Car rental gotchas and how to avoid them
Renting a car, like buying most travel services, exposes you to a few gotchas that can make your experience more expensive, less pleasant or both. But you can also avoid most of them, most of the time, by vetting your rental company and reading the fine print before you put down your credit card.
Insurance has always been the main minefield of renting a car. The rental agent will try to get you to buy some insurance you don’t need at all and some you can buy elsewhere at a lower price.
— Collision insurance covers damage to, or loss of, the car you rent. Obviously, when you are using someone else’s $30,000 asset, you need to insure yourself in case it is damaged when in your control. The rental company will try to sell you a waiver that eliminates your risk but roughly doubles the daily cost of the rental.
But your own insurance may cover you in a rented car, your credit card may cover what your regular insurance doesn’t — most travel-oriented cards do — or you can buy separate coverage from a third-party source for about one-third of what the rental company asks.
— Liability insurance covers you for any damage you may do to other people or property. Clearly, you should never get behind the wheel of any car without adequate liability insurance, but your risk is no higher in a rental car than in your own car. You need liability coverage whenever you drive any car, rental or otherwise.
Your own automobile, homeowner, umbrella or other policy probably covers you, so you don’t need extra. But if it doesn’t, then you have to pay.
— Personal Accident coverage is often bundled with personal property, and it usually duplicates coverage you already have. If you need it, you need it all the time, not just when renting a car.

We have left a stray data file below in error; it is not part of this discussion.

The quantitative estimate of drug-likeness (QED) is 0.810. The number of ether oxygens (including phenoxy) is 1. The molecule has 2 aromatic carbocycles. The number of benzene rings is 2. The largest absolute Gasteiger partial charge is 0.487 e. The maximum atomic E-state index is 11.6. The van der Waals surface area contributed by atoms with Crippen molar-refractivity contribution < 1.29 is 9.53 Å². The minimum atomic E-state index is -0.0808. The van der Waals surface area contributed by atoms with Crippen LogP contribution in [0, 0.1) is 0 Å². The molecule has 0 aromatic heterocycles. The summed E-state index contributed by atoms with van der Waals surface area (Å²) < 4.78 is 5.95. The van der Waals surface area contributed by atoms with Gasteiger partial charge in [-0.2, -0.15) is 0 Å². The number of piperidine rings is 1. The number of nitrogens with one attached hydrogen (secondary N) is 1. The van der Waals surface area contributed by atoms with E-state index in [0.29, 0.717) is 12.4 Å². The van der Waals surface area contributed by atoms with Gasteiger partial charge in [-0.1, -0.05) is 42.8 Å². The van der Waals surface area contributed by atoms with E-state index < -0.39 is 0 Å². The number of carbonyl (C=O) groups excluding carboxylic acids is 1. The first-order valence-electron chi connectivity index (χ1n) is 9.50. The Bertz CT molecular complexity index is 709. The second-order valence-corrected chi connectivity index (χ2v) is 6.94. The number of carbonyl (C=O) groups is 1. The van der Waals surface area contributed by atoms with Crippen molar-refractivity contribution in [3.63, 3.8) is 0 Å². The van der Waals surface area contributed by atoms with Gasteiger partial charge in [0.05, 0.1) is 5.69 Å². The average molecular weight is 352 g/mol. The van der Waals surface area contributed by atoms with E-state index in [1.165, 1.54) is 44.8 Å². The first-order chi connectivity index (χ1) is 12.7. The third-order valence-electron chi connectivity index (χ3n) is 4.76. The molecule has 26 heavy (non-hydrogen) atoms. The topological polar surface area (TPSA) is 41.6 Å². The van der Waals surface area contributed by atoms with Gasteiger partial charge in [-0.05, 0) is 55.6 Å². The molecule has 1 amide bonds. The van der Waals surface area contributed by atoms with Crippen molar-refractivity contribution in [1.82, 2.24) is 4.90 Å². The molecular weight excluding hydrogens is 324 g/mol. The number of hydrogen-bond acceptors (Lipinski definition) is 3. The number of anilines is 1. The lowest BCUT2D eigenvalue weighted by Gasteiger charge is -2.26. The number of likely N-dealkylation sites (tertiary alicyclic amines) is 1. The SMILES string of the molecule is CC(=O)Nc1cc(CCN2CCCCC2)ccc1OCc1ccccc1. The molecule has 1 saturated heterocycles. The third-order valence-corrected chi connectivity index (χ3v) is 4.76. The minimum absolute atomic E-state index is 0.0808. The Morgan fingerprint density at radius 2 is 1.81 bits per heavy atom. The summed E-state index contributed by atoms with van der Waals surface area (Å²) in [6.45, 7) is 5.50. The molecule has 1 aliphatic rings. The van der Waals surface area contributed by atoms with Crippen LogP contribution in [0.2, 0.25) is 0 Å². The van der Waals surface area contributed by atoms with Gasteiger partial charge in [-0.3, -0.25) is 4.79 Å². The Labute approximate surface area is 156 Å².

Most rentals in the United States come with unlimited mileage, but you occasionally run into a rental with a maximum daily mileage. That may or may not curtail your trip, but if you plan on piling on the miles, make sure they’re unlimited.
The best rental contracts start you with a full tank of gas, and if you return the car full, you do not face a refueling charge.
Sometimes, when you’re returning a car at a departure airport, finding a convenient gas station can be a problem. But if you don’t return it full, you can expect a refueling gouge. When you refuel, get a receipt.
Some rental companies charge a flat rate for short-term rentals where you drive only a few miles — a rate that’s substantially more than what you’d pay for the gas you used.
But the biggest gotcha you face is going off-contract. Most contracts say you can’t drive on unpaved roads, let anyone drive who hasn’t signed on — and paid — as an extra driver, drive recklessly, or drive outside a contractually limited region. (Some rentals limit where you can drive. Smaller companies, in particular, may limit you to a single state or group of states.)
In many cases, the rental company will never know if you go off-contract. But if you do — and the rental company finds out — you’re in big trouble: Your insurance may be void, and your rental cost may revert to a high daily rate plus a stiff per-mile charge.
And rental companies know more than you think: Most rental cars have GPS, and even if you don’t use or pay for it, the rental company can track the vehicle through it.
What to do
Avoiding the gotchas is easy: Get the insurance you need through your own regular coverage, credit card or third-party policy; don’t rent on a contract that limits where you can drive; refuel before you return; avoid off-contract driving; and if you want someone else to share the driving, find a rental with no extra-driver charge.
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